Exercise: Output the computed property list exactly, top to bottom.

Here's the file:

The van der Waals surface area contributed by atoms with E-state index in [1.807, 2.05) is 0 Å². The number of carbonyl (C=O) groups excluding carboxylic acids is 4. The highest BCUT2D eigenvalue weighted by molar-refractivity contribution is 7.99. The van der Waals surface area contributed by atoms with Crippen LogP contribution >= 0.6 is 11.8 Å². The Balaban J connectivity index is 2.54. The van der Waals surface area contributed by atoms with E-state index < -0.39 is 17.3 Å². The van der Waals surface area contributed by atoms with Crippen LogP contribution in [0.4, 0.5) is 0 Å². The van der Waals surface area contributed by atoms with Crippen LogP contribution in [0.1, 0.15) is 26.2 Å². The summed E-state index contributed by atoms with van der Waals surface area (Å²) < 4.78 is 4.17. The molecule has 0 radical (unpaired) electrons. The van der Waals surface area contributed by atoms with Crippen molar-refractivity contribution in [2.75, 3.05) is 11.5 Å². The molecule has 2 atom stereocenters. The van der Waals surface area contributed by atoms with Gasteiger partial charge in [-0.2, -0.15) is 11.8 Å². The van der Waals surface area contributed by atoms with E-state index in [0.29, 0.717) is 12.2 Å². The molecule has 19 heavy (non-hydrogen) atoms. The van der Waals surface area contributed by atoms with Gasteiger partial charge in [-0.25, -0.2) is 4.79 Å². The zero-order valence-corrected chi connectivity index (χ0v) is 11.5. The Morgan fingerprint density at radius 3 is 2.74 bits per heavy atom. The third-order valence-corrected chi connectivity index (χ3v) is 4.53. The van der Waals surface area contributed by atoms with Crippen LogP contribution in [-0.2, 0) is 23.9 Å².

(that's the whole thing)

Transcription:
The van der Waals surface area contributed by atoms with E-state index in [1.807, 2.05) is 0 Å². The number of carbonyl (C=O) groups excluding carboxylic acids is 4. The highest BCUT2D eigenvalue weighted by molar-refractivity contribution is 7.99. The van der Waals surface area contributed by atoms with Crippen LogP contribution >= 0.6 is 11.8 Å². The Balaban J connectivity index is 2.54. The van der Waals surface area contributed by atoms with E-state index < -0.39 is 17.3 Å². The van der Waals surface area contributed by atoms with Crippen LogP contribution in [0.4, 0.5) is 0 Å². The van der Waals surface area contributed by atoms with Crippen LogP contribution in [0.1, 0.15) is 26.2 Å². The summed E-state index contributed by atoms with van der Waals surface area (Å²) < 4.78 is 4.17. The molecule has 0 radical (unpaired) electrons. The van der Waals surface area contributed by atoms with Crippen molar-refractivity contribution in [2.75, 3.05) is 11.5 Å². The molecule has 2 atom stereocenters. The van der Waals surface area contributed by atoms with Gasteiger partial charge in [-0.2, -0.15) is 11.8 Å². The van der Waals surface area contributed by atoms with E-state index in [0.29, 0.717) is 12.2 Å². The molecule has 19 heavy (non-hydrogen) atoms. The van der Waals surface area contributed by atoms with Gasteiger partial charge in [-0.25, -0.2) is 4.79 Å². The zero-order valence-corrected chi connectivity index (χ0v) is 11.5. The Morgan fingerprint density at radius 3 is 2.74 bits per heavy atom. The third-order valence-corrected chi connectivity index (χ3v) is 4.53. The van der Waals surface area contributed by atoms with Crippen LogP contribution in [-0.2, 0) is 23.9 Å².